isn't rocket science -- it's a no-brainer win-win for people, profits and the 

Cars running on gasoline and biofuels will be relics of the past in a 
carbon-neutral economy. If we use biofuels at all, it will be by burning them to
generate electricity which is ten times more efficient than converting crops to 
liquid fuels, according to Brown. When you consider that filling the tank of an 
SUV just one time with ethanol from corn consumes enough food to feed a person 
for an entire year, you know something is wrong.

Going carbon-free also means greatly reducing our use of wood for fuel (in the 
developing world) and paper (in the developed countries). Cutting the remaining 
boreal forests and tropical rain-forests for cooking fuel, Kleenex, junk mail 
catalogs and copy paper won't do. Recycling just 50% of all paper, as South 
Korea does, could reduce global wood pulp consumption by a third. Wood and other
carbon-based cooking fuels can be replaced by low-cost ($10) solar cookers.

In the final chapter Brown explains what all this will cost and how society can 
pay for it. Here's what the budget looks like:

Plan B Budget

Goal....................................Funding ($ billions)
Basic Social Goals
..Universal primary education................. 10
..Eradication of illiteracy.................... 4
..School lunch for the poor.................... 6
..Assistance to preschool children............. 4
..Family planning............................. 17
..Universal health care....................... 33
..Closing the condom gap....................... 3
Total......................................... 77

Earth Restoration Goals
..Planting trees to reduce flooding............ 6
..Planting trees to sequester carbon.......... 20
..Protecting topsoil and cropland............. 24
..Restoring rangelands......................... 9
..Restoring fisheries......................... 13
..Protecting biological diversity............. 31
..Stabilizing water tables.................... 10
Total........................................ 113

Grand Total.................................. 190

Tax and Subsidy Shifting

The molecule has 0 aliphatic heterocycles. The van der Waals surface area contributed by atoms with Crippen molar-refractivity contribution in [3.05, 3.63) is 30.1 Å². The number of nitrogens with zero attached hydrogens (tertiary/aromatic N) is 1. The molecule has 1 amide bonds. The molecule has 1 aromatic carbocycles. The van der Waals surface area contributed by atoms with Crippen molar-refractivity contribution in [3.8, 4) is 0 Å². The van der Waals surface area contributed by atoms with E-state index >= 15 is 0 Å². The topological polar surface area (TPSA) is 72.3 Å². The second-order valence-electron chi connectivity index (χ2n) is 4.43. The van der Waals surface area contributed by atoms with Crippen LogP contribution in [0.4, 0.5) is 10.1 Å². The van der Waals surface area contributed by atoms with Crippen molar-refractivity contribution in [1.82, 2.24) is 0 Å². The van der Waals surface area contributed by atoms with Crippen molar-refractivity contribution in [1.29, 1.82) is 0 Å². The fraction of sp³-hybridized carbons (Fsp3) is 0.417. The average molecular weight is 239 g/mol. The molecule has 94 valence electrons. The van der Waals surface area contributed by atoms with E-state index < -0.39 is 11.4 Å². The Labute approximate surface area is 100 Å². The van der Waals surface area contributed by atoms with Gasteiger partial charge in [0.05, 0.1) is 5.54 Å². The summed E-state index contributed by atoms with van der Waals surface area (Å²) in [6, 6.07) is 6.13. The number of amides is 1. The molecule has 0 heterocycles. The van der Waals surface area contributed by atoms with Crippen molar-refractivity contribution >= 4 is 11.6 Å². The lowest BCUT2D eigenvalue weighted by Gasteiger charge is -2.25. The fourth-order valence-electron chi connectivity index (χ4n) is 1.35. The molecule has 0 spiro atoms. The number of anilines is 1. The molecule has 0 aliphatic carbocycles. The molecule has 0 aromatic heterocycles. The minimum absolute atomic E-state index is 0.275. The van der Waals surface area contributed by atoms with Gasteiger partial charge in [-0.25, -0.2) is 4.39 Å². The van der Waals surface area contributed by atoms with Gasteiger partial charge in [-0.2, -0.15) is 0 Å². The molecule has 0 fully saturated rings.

Brown says we need to invest 190 billion dollars per year to stabilize the 
climate, restore ecosystem services and greatly improve living standards in the 
Global South. This is one fifth of the annual global military budget and one 
third of the US military budget.

By systematically shifting taxes onto and subsidies away from coal, oil, and 
nuclear, we can fuel the massive positive change we seek. Brown proposes a 
worldwide carbon-tax of $240 per ton to be phased-in at the rate of $20 per year
for the next twelve years. If the gas tax in Europe were considered a 
carbon-tax, the current average tax of $4.40 per gallon would translate into a 
carbon-tax of $1,815 per ton.

Tax shifting is becoming the norm in Europe. Germany successfully applied tax 
shifting from labor to energy starting in 1999. By 2003 they reduced annual C02 
emissions by 20 million tons and helped to create 250,000 additional jobs. 
Similar plans have been applied in France, Italy, Norway, Spain and the United 

And so, "It is decision time. Like earlier civilizations that got into 
environmental trouble, we can decide to stay with business as usual and watch 
our modern economy decline and eventually collapse, or we can consciously move 
onto a new path, one that will sustain economic progress. In this situation, no 
action is a de facto decision to stay on the decline-and-collapse path."

Plan B 3.0 -- Mobilizing to Save Civilization, by Lester Brown is available for 
free download Earth Policy Institute website.

newslog archives:

How We the People can change the world

Escaping the Matrix:

The Phoenix Project

The Post-Bush Regime: A Prognosis

Community Democracy Framework: